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Hu chi kuo fish
Hu chi kuo lab
Assistant Professor Chi-Kuo Hu, Biochemistry and Cell Biology, received an NIH New Innovator Award for his research on dormancy and effects of aging using killifish. Photos by John Griffin

Chi-Kuo Hu, assistant professor in the Department of Biochemistry and Cell Biology in the College of Arts and Sciences, is a recipient of a 2021 New Innovator Award from the National Institutes of Health (NIH) for a project that studies how organisms live in dormancy and its effect on quality of life. The award includes a five-year, $1.5 million grant.

Managed by the NIH Common Fund’s High-Risk, High-Reward Research program, the award supports exceptionally creative early career investigators who propose innovative, high-impact projects in the biomedical, behavioral or social sciences within the NIH mission.

Dr. Hu’s research study, “Understanding diapause and its ability to suspend and preserve life” aims to accelerate understanding of dormancy and its functional implication by studying the dormant state of diapause with a newly established research organism — the naturally short-lived African killifish.

“There are two interesting components of my research,” Dr. Hu said. “One is a very unique dormant state called diapause, which is believed to be a rare ‘non-aging’ state. The other is using killifish from Zimbabwe and Mozambique; they live in transient ponds where water is only present for a few months, so the embryos will enter diapause, put the embryonic development on hold throughout the whole drought, and resume their life again when there is water.”

Hu chi kuo fishAccording to Dr. Hu, diapause has been broadly observed but understudied in vertebrates due to numerous technical limitations such as the difficulties of accessing mammalian embryos. His innovative project using the African killifish as a research system to study diapause overcomes these obstacles and enables studying diapause at the tissue and organismal levels that supersedes existing vertebrate systems.

“Many organisms have evolved unique states of dormancy to survive unfavorable conditions,” Dr. Hu said. “Frequently, these dormant states demonstrate extraordinary abilities for physiological features not seen during the active states of life, yet our knowledge of how organisms live in dormancy remains limited. Studying dormancy is therefore crucial not only for filling in the gap in knowledge to complete our understanding of life, but also for exploring how to best leverage this knowledge to improve the quality of life during our active states.”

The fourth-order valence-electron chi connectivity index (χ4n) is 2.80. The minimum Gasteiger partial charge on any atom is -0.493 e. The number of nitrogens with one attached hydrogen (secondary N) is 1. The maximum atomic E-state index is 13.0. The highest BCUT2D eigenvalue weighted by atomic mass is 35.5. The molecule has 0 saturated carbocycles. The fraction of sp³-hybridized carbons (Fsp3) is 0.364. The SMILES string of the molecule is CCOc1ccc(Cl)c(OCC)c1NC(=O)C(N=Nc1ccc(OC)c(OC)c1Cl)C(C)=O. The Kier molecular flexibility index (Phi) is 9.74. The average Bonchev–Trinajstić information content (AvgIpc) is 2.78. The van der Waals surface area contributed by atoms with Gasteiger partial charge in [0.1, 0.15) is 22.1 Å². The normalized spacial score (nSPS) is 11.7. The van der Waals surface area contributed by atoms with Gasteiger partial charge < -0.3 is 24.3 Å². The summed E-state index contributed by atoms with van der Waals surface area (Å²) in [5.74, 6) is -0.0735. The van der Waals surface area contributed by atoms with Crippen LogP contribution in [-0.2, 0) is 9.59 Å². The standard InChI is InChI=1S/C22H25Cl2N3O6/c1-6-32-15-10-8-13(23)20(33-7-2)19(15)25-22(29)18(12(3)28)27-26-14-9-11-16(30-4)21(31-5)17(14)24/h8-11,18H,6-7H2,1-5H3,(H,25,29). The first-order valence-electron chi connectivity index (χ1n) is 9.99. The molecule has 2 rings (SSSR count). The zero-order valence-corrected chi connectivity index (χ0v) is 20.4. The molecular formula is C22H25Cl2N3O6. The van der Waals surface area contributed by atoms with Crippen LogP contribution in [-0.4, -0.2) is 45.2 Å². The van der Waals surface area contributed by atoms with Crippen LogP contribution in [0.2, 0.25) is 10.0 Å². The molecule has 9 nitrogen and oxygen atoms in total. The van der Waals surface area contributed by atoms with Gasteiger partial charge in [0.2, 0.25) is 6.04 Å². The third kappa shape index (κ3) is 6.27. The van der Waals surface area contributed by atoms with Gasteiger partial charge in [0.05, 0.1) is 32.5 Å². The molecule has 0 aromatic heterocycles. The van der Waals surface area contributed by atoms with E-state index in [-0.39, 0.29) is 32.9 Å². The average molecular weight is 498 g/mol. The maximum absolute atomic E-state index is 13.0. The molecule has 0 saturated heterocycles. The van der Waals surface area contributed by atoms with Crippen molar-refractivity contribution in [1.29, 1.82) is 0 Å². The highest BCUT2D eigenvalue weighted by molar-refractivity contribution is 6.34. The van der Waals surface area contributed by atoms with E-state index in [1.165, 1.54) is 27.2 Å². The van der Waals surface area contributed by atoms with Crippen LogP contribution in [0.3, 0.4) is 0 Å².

“My sincere congratulations to Dr. Hu on this prestigious award, recognizing his innovative research system employing the African killifish to better understand aging,” said Nicole S. Sampson, dean of the College of Arts and Sciences and distinguished professor of chemistry. “This comes on the heels of additional awards he has received for his study of dormancy as it relates to aging, and I look forward to seeing the results of his efforts in years to come.”

NIH issued 10 Pioneer awards, 64 New Innovator awards, 19 Transformative Research awards (10  general, four ALS-related, and five COVID-19-related), and 13 Early Independence awards for 2021. Funding for the awards comes from the NIH Common Fund, NIGMS, National Institute of Mental Health, and the NINDS.

“The science put forward by this cohort is exceptionally novel and creative and is sure to push at the  boundaries of what is known,” said NIH Director Francis S. Collins. “These visionary  investigators come from a wide breadth of career stages and show that groundbreaking science can  happen at any career level given the right opportunity.”

The NIH Director’s New Innovator Award, established in 2007, supports unusually innovative  research from early career investigators who are within 10 years of their final degree or clinical  residency and have not yet received a research project grant or equivalent NIH grant.

The High-Risk, High-Reward Research program catalyzes scientific discovery by supporting highly innovative research proposals that, due to their inherent risk, may struggle in the traditional peer review process despite their transformative potential. Program applicants are encouraged to think  “outside the box” and pursue trailblazing ideas in any area of research relevant to the NIH’s mission to  advance knowledge and enhance health.

Learn more about the NIH Common Fund.

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